We'll see fewer copycat cars over the next few years

Line of car hoods

At some point in our lives we've heard, "Imitation is the sincerest form of flattery."

Our moms told us if a schoolmate dressed like us, cut their hair like us or adapted some affectation of ours, we should feel honored rather than creeped out or angry.

Maybe this is true in the schoolyard, but it certainly doesn't apply to the auto business.

For more than half a century, domestic carmakers virtually had the corner on the U.S. market.

During decades of limited, outside competition, profits were high and each brand had its own brigades of product planners and engineers, designing and building unique products.

Buick and Oldsmobile were both built by General Motors, but they were nothing alike.

Entire product lineups changed annually with highly anticipated new-model-year reveals each fall.

Suddenly in the 1970s and 1980s, the U.S. auto business model changed with fears about fuel shortages and escalating pump prices. More fuel-efficient imports began taking market share from the domestic brands and profit margins thinned.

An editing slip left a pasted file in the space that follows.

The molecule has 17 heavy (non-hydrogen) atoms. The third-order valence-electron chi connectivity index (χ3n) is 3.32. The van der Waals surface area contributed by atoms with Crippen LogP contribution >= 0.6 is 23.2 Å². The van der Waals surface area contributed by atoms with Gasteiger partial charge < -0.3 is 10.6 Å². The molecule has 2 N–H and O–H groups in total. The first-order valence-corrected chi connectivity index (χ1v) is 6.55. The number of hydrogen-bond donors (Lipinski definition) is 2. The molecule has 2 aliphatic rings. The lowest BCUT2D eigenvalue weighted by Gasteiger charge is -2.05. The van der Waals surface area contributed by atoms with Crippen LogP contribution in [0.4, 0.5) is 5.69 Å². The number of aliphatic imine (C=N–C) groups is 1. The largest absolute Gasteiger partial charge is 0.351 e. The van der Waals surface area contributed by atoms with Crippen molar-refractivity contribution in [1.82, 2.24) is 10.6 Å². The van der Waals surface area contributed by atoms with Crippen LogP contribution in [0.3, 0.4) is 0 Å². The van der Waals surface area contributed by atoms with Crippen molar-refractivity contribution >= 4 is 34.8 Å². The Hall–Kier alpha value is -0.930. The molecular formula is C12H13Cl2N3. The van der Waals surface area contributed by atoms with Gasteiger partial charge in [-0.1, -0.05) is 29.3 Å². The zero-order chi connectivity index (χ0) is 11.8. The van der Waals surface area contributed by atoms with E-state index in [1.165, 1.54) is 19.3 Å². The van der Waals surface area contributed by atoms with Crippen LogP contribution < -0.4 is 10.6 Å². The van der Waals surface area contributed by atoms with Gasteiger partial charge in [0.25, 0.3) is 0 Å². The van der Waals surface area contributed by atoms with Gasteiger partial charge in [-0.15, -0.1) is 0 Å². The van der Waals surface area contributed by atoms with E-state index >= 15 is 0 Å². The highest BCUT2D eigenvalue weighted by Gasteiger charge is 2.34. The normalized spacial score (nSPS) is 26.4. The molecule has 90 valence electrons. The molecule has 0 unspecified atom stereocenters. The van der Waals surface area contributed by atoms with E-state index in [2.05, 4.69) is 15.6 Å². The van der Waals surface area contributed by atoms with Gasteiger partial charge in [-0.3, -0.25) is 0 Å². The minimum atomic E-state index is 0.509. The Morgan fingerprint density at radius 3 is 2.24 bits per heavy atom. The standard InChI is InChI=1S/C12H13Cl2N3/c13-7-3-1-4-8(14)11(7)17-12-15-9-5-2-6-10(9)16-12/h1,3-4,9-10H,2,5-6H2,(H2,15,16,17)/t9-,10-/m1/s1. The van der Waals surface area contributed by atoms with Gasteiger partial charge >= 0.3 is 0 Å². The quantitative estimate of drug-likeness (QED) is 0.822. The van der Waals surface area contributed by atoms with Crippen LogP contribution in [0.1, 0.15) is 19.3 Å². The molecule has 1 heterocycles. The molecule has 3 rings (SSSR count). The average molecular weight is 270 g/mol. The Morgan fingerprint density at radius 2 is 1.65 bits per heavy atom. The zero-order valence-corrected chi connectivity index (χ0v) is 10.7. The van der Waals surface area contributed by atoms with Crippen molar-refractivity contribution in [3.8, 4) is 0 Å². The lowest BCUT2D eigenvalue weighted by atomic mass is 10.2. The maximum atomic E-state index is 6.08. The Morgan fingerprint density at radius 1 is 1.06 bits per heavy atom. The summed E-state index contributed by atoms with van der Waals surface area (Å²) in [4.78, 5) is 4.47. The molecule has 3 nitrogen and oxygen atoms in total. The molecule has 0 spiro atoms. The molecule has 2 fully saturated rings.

Domestic makers somewhat protected profits through badge engineering. That is, essentially building the same car across a company's divisions with minor design and content differences.

With the pain of the relentless loss of market share somewhat softened through badge engineering, GM, Chrysler and Ford became sloppy, lazy and less competitive.

Imports aren't immune to badge engineering, but the American car companies raised it to an art form.

Because of this practice, several brands became redundant and irrelevant, eventually disappearing. Think: Mercury and Oldsmobile.

To a certain degree, badge engineering will always be with us. Carmakers will continue to share engines, platforms, systems and technologies across divisional lines.

But the badge engineering mind-set is changing, translating into more defined choices for us.

Chrysler CEO Sergio Marchionne recently told Automotive News that he is curtailing brand engineering among Chrysler brands.

The first step will be with the next generation minivan when the Dodge Grand Caravan will feel the ax, leaving the Chrysler Town & Country as the carmaker's sole minivan. Likewise, the Chrysler 200's Dodge clone, Avenger, will also disappear.

GM always makes things more complicated than they need be, but even it -- the most blatant of brand-engineering offenders -- has created an entire department to keep its several brands and their product lines distinct.

How successful GM's effort will be remains to be seen, but just addressing the issue marks a major shift in strategy on cars.

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